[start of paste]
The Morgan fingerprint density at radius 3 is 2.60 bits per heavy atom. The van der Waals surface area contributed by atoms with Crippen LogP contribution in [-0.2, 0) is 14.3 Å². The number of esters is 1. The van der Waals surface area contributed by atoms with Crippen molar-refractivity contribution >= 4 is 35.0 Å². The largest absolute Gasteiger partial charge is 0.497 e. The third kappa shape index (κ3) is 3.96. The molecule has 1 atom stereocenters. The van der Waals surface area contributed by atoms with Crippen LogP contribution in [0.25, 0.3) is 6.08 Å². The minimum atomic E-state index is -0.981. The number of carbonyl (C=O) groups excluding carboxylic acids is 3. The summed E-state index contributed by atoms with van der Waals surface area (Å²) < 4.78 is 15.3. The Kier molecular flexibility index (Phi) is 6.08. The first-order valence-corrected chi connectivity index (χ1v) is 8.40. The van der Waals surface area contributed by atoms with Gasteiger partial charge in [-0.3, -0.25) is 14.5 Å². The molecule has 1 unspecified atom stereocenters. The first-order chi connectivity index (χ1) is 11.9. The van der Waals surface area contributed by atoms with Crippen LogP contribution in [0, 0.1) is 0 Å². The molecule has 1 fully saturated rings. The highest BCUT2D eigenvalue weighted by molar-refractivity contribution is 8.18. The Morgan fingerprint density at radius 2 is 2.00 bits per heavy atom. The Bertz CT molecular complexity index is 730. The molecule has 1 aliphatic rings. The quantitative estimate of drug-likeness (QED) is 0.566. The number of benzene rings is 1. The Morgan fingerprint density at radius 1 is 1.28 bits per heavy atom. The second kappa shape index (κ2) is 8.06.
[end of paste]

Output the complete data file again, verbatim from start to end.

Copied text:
The Morgan fingerprint density at radius 3 is 2.60 bits per heavy atom. The van der Waals surface area contributed by atoms with Crippen LogP contribution in [-0.2, 0) is 14.3 Å². The number of esters is 1. The van der Waals surface area contributed by atoms with Crippen molar-refractivity contribution >= 4 is 35.0 Å². The largest absolute Gasteiger partial charge is 0.497 e. The third kappa shape index (κ3) is 3.96. The molecule has 1 atom stereocenters. The van der Waals surface area contributed by atoms with Crippen LogP contribution in [0.25, 0.3) is 6.08 Å². The minimum atomic E-state index is -0.981. The number of carbonyl (C=O) groups excluding carboxylic acids is 3. The summed E-state index contributed by atoms with van der Waals surface area (Å²) < 4.78 is 15.3. The Kier molecular flexibility index (Phi) is 6.08. The first-order valence-corrected chi connectivity index (χ1v) is 8.40. The van der Waals surface area contributed by atoms with Gasteiger partial charge in [-0.3, -0.25) is 14.5 Å². The molecule has 1 unspecified atom stereocenters. The first-order chi connectivity index (χ1) is 11.9. The van der Waals surface area contributed by atoms with Crippen LogP contribution in [0, 0.1) is 0 Å². The molecule has 1 fully saturated rings. The highest BCUT2D eigenvalue weighted by molar-refractivity contribution is 8.18. The Morgan fingerprint density at radius 2 is 2.00 bits per heavy atom. The Bertz CT molecular complexity index is 730. The molecule has 1 aliphatic rings. The quantitative estimate of drug-likeness (QED) is 0.566. The number of benzene rings is 1. The Morgan fingerprint density at radius 1 is 1.28 bits per heavy atom. The second kappa shape index (κ2) is 8.06.